What tools do I have my eye on?

In the course of my work and research, I often come across new tools that I hear about and am interested in trying, but have not yet had a chance to actually delve into in any meaningful way. This is a list of what is currently on my queue.

ReactPHP

ReactPHP is a socket library for PHP. I have experience with the socket.io library for Node.js and am curious as to how a language like PHP deals with sockets.

Jade

Jade is a templating engine for JavaScript that is so minimalistic and so far removed from HTML as to slightly scare me. But, I've also come to the realization that anything that scares me is worth looking into, becase it means there is a whole lot I can learn from it. Since I want to explore Node.js anyway, I will definitely need a templating engine. I would also like to look into incorporating Jade into jQuery. Writing HTML markup in jQuery when manipulating the DOM has always felt really clunky but I never looked into other solutions.

ExpressJS

ExpressJS seems to be the most common Node.js framework for the moment. I have enough familiarity with JavaScript and Node.js that I don't think it would be a big deal for me to jump straight to a framework at this point, and once I do, ExpressJS will be it.

SequelizeJS

If I'm using ExpressJS for a Node.js framework and Jade for a templating engine, I'll need some kind of database layer. SequelizeJS will be my starting database layer.

CoffeeScript

CofeeScript is to JavaScript as SASS is to CSS. And considering how blown away I was by SASS, it is impossible for me to ignore CoffeeSript. It reduces a tremendous amount of boilerplate when writing basic commands and will be very helpful in situations where I might want to write as vanilla of JavaScript as possible. Speaking of which...

Ender

Ender is a Node.js tool for compiling minimalistic JavaScript libraries. It is essentially a package manager for JavaScript that lets you compile your resources during development and only use what you need. So if you don't want the full weight of jQuery on a simple page, you can use Ender to only generate what you'll use. And considering I recently began to use Composer for PHP packages, I see no reason to not explore JavaScript package managers as well.

Pyramid / Flask

Flask and Pyramid are the Python web frameworks that I have my eye on. I initially chose Pyramid over Flask because Flask seemed too minimalistic for my purposes. Later, I followed Eevee's tutorial on a basic Flask project. Now that I've used both, I suspect Flask may be more in line with my needs. Either way, I would like to dabble with both, and even step into Django in time.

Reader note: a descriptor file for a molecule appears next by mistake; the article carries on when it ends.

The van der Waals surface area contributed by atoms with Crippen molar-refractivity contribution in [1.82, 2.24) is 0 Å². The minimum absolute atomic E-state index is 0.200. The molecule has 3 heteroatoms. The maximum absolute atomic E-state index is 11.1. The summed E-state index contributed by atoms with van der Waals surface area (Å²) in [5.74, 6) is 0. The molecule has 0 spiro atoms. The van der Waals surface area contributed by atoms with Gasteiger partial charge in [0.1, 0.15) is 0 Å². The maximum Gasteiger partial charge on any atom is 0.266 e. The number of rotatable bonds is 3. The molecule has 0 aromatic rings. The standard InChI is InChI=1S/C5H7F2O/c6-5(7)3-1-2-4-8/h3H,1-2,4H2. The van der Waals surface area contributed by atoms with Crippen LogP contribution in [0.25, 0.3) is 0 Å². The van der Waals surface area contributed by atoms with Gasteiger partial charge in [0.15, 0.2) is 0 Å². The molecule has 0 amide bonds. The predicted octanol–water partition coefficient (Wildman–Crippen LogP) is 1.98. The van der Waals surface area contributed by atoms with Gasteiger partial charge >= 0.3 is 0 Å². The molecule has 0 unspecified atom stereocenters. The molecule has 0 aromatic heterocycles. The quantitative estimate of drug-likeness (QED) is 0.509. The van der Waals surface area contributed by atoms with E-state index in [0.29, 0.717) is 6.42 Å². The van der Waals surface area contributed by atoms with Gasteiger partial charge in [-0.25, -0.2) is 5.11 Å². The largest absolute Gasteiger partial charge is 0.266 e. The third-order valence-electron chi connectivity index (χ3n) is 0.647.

SQLAlchemy

Just like with SequelizeJS, if I'm going to write a web site in Python, I need a Python database layer. SQLAlchemy comes well recommended and will be my starting point.

PostgreSQL

I've spent my entire programming life in MySQL. Now that Oracle bought Sun and the MySQL community is splintering, it is time for me to look elsewhere. PostgreSQL comes with good recommendations and plays nicely with PDO, SequelizeJS and SQLAlchemy, so it is a good first choice. On the other hand...

MongoDB

Unlike PostgreSQL, MongoDB is a radically different beast. And just like Jade, that scares me in a good way. Dustin Coffey began to toy with MongoDB and talked to me about it. His reaction was very intriguing and makes me want to delve into it.

Nginx

If I'm considering changing my language to Python or Node.Js, and considering changing my database to PostgreSQL or MongoDB, why not go balls-to-the-wall and change my server as well? I first heard about Nginx when I first heard about Node.js, but never got Nginx working and just ran Node.js from the command line. When I get around to writing the my next experimental project, my planned stack is Linux/Nginx/Python/PostgreSQL. It is going to be daunting to change 75% of my stack in one shot, but once I come out on the other side I will be much more enlightened.